Open Question Week: Ask Me Anything About SEO

JD Rucker
I know that the "week" is short considering that most of you will read this on Thursday, but I'll go on into the weekend and through next week if necessary. The last couple of months I've been racking up the kind of frequent flyer miles that Jared gets. During that time I've found a rejuvenated interest in SEO best practices, questions about anticipated Google changes, and everything else search related. The doctor's in the house the rest of the week. Ask away!
Eric Miltsch
Hey JD - I'll kick things off for ya. Would love to hear your position on the best way to handle, for SEO purposes, domain structures for mobile sites. My 1st preference is to stick with your primary domain & rely on browser detection to serve up a responsive solution based on the device VS. going with a m. (subdomain) The logic being that you'll maintain the benefits of the existing domain rather than diluting it down by passing it off to the new URL (or even worse, a .mobi) - plus, you'll also have the luxury of creating the best possible user experience based on their device. Consider the difference in usage, eventually the visitor could be browsing from their Apple TV. That experience is much different from a desktop visitor. Thanks man!
JD Rucker
Excellent question, Eric. Your assessment is perfect with one minor point of disagreement. While SEO is a top concern, the different devices, screen sizes, and use of touchscreens makes UX a higher priority in my book. In an ideal world, primary websites are designed for the 7"+ touchscreens so that if you visit from a 17" desktop monitor or a Kindle Fire, the user experience is set for both. Anything smaller should defer as you said to mobile-ready landing page on the primary domain. This can be tricky but it's extremely important, particularly for Bing (though Google won't absolutely declare they don't consider it, leaving most SEOs believing that they do). The 400%+ increase YoY in mobile searches makes landing people on a page they like much more important than ever before. You've got 10 seconds before they bounce from a mobile device (4 seconds from a laptop or desktop), so you'll hurt your SEO a bit if your mobile configuration isn't strong. Again, I must stress that SEO concerns are important but still secondary to me when it comes to mobile. We have to remember why people are searching for cars on mobile devices. Most hardcore research for vehicles is done on fully functional computers, but even that is changing. Today, it's still user experience first, SEO second when considering mobile URL configurations, but it's definitely trending in the other direction and taking heed to Eric's concerns and suggestions now will be imperative in the future. 6 months? 12 months? It doesn't matter. Doing it right before the need to change makes the most sense. Thanks for the question, Eric! Way to start it off with an important one. Who's next?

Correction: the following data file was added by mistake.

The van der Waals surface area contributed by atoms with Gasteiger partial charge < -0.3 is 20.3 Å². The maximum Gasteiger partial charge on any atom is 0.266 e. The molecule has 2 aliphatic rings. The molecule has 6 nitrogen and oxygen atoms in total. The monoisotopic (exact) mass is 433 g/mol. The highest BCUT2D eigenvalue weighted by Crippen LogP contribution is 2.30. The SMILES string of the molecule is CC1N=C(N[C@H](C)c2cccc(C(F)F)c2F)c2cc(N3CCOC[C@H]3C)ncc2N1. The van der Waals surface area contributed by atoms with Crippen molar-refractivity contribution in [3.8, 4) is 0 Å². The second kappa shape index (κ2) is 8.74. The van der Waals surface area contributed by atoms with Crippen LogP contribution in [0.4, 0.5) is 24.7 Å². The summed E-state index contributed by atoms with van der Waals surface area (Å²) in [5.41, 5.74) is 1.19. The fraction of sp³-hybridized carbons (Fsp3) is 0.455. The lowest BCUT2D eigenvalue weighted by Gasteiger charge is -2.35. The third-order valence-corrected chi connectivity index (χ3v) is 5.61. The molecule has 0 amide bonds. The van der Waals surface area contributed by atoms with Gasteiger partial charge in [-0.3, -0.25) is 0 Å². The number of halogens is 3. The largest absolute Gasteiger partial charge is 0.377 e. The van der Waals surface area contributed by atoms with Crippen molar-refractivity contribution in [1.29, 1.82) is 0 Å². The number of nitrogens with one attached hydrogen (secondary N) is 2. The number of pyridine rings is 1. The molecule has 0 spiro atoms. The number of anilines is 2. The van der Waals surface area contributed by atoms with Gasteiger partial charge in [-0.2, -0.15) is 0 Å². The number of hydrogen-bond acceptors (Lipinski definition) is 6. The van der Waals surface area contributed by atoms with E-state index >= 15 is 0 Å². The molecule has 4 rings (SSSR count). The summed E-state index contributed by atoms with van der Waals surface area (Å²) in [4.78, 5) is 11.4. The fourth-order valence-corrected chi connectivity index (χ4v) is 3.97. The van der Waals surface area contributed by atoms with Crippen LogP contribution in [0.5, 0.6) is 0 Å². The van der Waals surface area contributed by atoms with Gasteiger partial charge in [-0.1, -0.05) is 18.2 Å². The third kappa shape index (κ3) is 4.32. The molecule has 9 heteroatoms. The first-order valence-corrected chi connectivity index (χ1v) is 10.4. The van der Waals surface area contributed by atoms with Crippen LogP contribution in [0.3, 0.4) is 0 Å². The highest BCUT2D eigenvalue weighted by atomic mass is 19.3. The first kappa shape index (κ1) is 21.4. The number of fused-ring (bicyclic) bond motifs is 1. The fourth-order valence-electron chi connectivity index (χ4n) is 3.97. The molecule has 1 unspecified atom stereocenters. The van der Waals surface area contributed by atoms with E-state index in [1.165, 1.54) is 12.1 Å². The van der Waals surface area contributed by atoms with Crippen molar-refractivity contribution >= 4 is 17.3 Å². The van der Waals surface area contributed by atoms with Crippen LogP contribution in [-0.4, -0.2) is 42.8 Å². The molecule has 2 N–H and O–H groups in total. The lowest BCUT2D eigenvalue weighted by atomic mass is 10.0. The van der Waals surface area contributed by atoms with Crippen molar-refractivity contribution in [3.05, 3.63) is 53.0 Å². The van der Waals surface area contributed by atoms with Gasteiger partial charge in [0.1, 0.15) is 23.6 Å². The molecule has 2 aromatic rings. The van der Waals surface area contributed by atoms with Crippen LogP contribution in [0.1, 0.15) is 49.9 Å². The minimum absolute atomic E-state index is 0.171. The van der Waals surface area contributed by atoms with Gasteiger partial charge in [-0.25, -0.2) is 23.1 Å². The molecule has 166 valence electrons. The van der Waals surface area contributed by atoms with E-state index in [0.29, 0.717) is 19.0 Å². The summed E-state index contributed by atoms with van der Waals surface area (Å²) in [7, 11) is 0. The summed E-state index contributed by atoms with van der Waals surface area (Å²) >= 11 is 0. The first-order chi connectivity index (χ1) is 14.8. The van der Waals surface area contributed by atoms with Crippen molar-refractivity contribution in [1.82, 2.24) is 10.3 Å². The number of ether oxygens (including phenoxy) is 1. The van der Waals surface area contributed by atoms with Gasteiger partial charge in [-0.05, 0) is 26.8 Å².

Joey Abna
I'll take Google Changes for $500 JD. I would love to hear your thoughts about Matt Cutts recent comments at SXSW on an over optimization penalty that would level the playing field for all sites. I think the trigger will be link related, whether that would be too many links from the same C-Block, over use of a particular anchor text phrase or some other linking strategy. I'll hang up and listen.
JD Rucker
Thanks for the question, Joey. In the automotive industry we often live in a bubble (I'm VERY guilty of this). We are all very conscious of the changes that sites like Google and Bing make and we do our best to try to determine how it will affect us. In talking to some of my SEO buddies, they all agree that we have very little to worry about. Localized searches that are relevant won't be affected. In other words, getting 1000 links a month MIGHT be bad with this new system, but what Matt and Duane were really talking about were the SEOs that are getting thousands of links a DAY, hammering their SEO with automated processes and building tens of thousands of spam pages for the sake of search. As always, it's going to come down to quality versus quantity. Nobody that I know of in the automotive industry is doing the types of over-aggressive SEO that Google and Bing will target. A dealer website that focuses on their local area and expanding it realistically through quality-based link-building and content creation have absolutely nothing to worry about. If anything, we'll be rewarded because of the 3rd-party sites that leach onto car dealer keywords to get their massive SEO campaigns, a la the penalty that and got hit with a while back.

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